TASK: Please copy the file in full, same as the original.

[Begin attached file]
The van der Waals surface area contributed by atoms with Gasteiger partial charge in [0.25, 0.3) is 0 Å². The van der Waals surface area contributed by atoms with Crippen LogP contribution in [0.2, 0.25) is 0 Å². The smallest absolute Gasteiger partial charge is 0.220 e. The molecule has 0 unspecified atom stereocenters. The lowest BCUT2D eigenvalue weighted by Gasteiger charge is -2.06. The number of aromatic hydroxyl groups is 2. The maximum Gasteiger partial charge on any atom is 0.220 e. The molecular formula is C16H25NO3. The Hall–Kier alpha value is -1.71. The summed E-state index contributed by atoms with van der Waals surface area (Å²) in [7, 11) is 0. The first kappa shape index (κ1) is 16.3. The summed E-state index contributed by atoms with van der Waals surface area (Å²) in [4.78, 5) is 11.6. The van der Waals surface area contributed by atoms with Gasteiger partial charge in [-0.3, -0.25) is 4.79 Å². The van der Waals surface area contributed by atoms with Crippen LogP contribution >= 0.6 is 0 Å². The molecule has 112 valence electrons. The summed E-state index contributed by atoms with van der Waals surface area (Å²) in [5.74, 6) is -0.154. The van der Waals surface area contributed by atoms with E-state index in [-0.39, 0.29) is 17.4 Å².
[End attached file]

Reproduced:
The van der Waals surface area contributed by atoms with Gasteiger partial charge in [0.25, 0.3) is 0 Å². The van der Waals surface area contributed by atoms with Crippen LogP contribution in [0.2, 0.25) is 0 Å². The smallest absolute Gasteiger partial charge is 0.220 e. The molecule has 0 unspecified atom stereocenters. The lowest BCUT2D eigenvalue weighted by Gasteiger charge is -2.06. The number of aromatic hydroxyl groups is 2. The maximum Gasteiger partial charge on any atom is 0.220 e. The molecular formula is C16H25NO3. The Hall–Kier alpha value is -1.71. The summed E-state index contributed by atoms with van der Waals surface area (Å²) in [7, 11) is 0. The first kappa shape index (κ1) is 16.3. The summed E-state index contributed by atoms with van der Waals surface area (Å²) in [4.78, 5) is 11.6. The van der Waals surface area contributed by atoms with Gasteiger partial charge in [-0.3, -0.25) is 4.79 Å². The van der Waals surface area contributed by atoms with Crippen LogP contribution >= 0.6 is 0 Å². The molecule has 112 valence electrons. The summed E-state index contributed by atoms with van der Waals surface area (Å²) in [5.74, 6) is -0.154. The van der Waals surface area contributed by atoms with E-state index in [-0.39, 0.29) is 17.4 Å².